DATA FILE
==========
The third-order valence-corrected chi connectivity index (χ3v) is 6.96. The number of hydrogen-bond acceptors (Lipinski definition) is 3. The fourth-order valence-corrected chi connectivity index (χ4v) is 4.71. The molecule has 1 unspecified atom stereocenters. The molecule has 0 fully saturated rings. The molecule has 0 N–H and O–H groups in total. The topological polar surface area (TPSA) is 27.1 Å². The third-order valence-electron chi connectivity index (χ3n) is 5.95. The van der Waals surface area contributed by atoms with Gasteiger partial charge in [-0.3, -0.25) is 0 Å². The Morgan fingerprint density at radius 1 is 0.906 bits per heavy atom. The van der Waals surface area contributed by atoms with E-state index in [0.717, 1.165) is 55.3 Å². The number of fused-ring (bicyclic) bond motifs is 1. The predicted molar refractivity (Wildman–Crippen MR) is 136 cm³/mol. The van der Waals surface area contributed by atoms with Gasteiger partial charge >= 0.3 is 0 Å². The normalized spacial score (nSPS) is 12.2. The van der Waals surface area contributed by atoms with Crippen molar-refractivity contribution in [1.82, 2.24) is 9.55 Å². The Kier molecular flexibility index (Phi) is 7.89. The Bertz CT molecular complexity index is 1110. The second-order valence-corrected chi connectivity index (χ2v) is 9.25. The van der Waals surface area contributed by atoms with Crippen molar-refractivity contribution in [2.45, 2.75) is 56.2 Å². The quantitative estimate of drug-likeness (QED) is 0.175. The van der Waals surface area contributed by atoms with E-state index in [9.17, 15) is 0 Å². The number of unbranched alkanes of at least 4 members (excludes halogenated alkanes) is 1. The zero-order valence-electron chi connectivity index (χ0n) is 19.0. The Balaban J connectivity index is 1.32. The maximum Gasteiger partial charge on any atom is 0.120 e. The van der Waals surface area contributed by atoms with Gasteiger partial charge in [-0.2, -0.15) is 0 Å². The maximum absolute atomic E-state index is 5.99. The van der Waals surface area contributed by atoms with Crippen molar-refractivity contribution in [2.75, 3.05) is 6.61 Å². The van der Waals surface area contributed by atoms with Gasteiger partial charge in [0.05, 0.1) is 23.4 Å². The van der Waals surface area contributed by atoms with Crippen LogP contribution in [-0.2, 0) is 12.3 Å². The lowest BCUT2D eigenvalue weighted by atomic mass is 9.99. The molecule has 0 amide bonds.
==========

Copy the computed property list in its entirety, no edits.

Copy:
The third-order valence-corrected chi connectivity index (χ3v) is 6.96. The number of hydrogen-bond acceptors (Lipinski definition) is 3. The fourth-order valence-corrected chi connectivity index (χ4v) is 4.71. The molecule has 1 unspecified atom stereocenters. The molecule has 0 fully saturated rings. The molecule has 0 N–H and O–H groups in total. The topological polar surface area (TPSA) is 27.1 Å². The third-order valence-electron chi connectivity index (χ3n) is 5.95. The van der Waals surface area contributed by atoms with Gasteiger partial charge in [-0.3, -0.25) is 0 Å². The Morgan fingerprint density at radius 1 is 0.906 bits per heavy atom. The van der Waals surface area contributed by atoms with E-state index in [0.717, 1.165) is 55.3 Å². The number of fused-ring (bicyclic) bond motifs is 1. The predicted molar refractivity (Wildman–Crippen MR) is 136 cm³/mol. The van der Waals surface area contributed by atoms with Gasteiger partial charge >= 0.3 is 0 Å². The normalized spacial score (nSPS) is 12.2. The van der Waals surface area contributed by atoms with Crippen molar-refractivity contribution in [1.82, 2.24) is 9.55 Å². The Kier molecular flexibility index (Phi) is 7.89. The Bertz CT molecular complexity index is 1110. The second-order valence-corrected chi connectivity index (χ2v) is 9.25. The van der Waals surface area contributed by atoms with Crippen molar-refractivity contribution in [2.45, 2.75) is 56.2 Å². The quantitative estimate of drug-likeness (QED) is 0.175. The van der Waals surface area contributed by atoms with E-state index in [9.17, 15) is 0 Å². The number of unbranched alkanes of at least 4 members (excludes halogenated alkanes) is 1. The zero-order valence-electron chi connectivity index (χ0n) is 19.0. The Balaban J connectivity index is 1.32. The maximum Gasteiger partial charge on any atom is 0.120 e. The van der Waals surface area contributed by atoms with Gasteiger partial charge in [-0.2, -0.15) is 0 Å². The maximum absolute atomic E-state index is 5.99. The van der Waals surface area contributed by atoms with Crippen molar-refractivity contribution in [2.75, 3.05) is 6.61 Å². The van der Waals surface area contributed by atoms with Gasteiger partial charge in [0.05, 0.1) is 23.4 Å². The van der Waals surface area contributed by atoms with Crippen LogP contribution in [-0.2, 0) is 12.3 Å². The lowest BCUT2D eigenvalue weighted by atomic mass is 9.99. The molecule has 0 amide bonds.